A couple days ago former CNBC pundit Jeff Macke appeared on the QuothTheRaven podcast. It brought to mind his ignominious end at CNBC which was punctuated, or perhaps precipitated by a bizarre on camera rant in May 2009. I blogged about it at the time, which is why I’m blogging about his QTR appearance now.
Chris Irons of course asked Macke to comment on that incident, and Macke obliged him, laying out the backdrop of the time (GFC meltdown) and what he was going through as a financial commentator who was expected to deliver witty repartee while many were going bankrupt and network TV was attempting to maintain the narrative (“everything is fine… Jeff, say something interesting, next up: puppies”).
This made me realize I had done something back in 2009 that I frequently criticize others for doing today, I piled on. I saw the article about the incident back when Business Insider was still called Clusterstock, in fact I don’t even think I had even heard of Macke before I saw the article, and yet I still pounced on it and wrote a glib hit on the guy that added no context or anything original. It was a dick move and a dumb, pointless post.
In those days I had zero readers following my blog, so no harm done other than karmically to myself I guess.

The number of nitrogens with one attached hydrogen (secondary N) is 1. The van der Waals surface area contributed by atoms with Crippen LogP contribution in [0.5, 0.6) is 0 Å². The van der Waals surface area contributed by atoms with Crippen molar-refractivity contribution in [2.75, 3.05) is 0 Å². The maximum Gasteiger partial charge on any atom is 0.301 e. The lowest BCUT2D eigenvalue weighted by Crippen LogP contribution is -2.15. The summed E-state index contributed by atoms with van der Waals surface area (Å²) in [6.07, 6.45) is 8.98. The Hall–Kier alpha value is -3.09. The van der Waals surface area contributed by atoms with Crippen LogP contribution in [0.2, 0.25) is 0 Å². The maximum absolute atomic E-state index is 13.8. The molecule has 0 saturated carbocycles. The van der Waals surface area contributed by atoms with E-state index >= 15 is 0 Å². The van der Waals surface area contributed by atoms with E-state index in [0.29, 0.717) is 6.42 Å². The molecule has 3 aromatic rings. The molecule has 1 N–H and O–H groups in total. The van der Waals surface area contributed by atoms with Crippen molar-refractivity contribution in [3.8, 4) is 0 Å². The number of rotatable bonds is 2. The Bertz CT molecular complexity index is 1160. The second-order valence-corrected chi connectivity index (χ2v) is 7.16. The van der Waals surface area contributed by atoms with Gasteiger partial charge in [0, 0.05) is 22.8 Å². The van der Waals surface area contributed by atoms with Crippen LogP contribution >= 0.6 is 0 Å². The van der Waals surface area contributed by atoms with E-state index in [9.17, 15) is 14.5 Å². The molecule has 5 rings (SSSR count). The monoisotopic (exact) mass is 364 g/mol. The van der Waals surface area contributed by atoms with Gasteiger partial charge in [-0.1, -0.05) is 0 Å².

Today, after listening to that podcast I have newfound respect for Macke and really admire his knowledge of his sector, retail. Here’s a guy who provides a real life lesson of Warren Buffet’s famous maxim “Circle of Competence”. He knows what his circle is, and he is undeniably an authority in it.
What I liked about this talk was the historical context it put around what we’re going through today. Here at GC I frequently ruminate about 800 lb gorillas and how to compete with them, but as Macke takes us through the 800 pounders of yesteryear, like Sears (remember them?) and Macy’s, one realizes that nothing really changes other than successive waves of disruption will continually displace the leaders, and that a well run business that understands its niche and its customers can remain viable and profitable for a very long time as long as it does so.
This was a great edition of QTR, Macke is articulate, insightful and funny. A breath of fresh air in “Our Bullshit Economy”.